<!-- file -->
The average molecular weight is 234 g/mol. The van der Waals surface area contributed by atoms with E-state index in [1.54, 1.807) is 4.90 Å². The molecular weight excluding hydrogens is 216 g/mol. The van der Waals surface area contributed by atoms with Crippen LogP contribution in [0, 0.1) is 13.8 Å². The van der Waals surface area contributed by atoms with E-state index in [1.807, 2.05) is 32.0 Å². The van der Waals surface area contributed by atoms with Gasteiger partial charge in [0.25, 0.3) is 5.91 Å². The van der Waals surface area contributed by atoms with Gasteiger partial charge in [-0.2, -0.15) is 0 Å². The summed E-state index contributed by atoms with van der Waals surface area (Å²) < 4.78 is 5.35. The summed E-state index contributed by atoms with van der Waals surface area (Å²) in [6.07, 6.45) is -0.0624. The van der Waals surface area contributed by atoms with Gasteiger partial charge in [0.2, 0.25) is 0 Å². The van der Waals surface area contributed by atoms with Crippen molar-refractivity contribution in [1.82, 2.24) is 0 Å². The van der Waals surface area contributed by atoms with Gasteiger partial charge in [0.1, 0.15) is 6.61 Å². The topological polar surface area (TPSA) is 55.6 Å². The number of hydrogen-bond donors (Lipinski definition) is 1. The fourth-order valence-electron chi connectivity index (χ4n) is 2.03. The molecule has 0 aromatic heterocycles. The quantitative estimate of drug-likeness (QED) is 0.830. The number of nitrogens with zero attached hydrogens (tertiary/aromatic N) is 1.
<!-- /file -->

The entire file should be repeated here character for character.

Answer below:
The average molecular weight is 234 g/mol. The van der Waals surface area contributed by atoms with E-state index in [1.54, 1.807) is 4.90 Å². The molecular weight excluding hydrogens is 216 g/mol. The van der Waals surface area contributed by atoms with Crippen LogP contribution in [0, 0.1) is 13.8 Å². The van der Waals surface area contributed by atoms with E-state index in [1.807, 2.05) is 32.0 Å². The van der Waals surface area contributed by atoms with Gasteiger partial charge in [0.25, 0.3) is 5.91 Å². The van der Waals surface area contributed by atoms with Gasteiger partial charge in [-0.2, -0.15) is 0 Å². The summed E-state index contributed by atoms with van der Waals surface area (Å²) < 4.78 is 5.35. The summed E-state index contributed by atoms with van der Waals surface area (Å²) in [6.07, 6.45) is -0.0624. The van der Waals surface area contributed by atoms with Gasteiger partial charge in [0.2, 0.25) is 0 Å². The van der Waals surface area contributed by atoms with Crippen molar-refractivity contribution in [1.82, 2.24) is 0 Å². The van der Waals surface area contributed by atoms with Gasteiger partial charge in [0.1, 0.15) is 6.61 Å². The topological polar surface area (TPSA) is 55.6 Å². The number of hydrogen-bond donors (Lipinski definition) is 1. The fourth-order valence-electron chi connectivity index (χ4n) is 2.03. The molecule has 0 aromatic heterocycles. The quantitative estimate of drug-likeness (QED) is 0.830. The number of nitrogens with zero attached hydrogens (tertiary/aromatic N) is 1.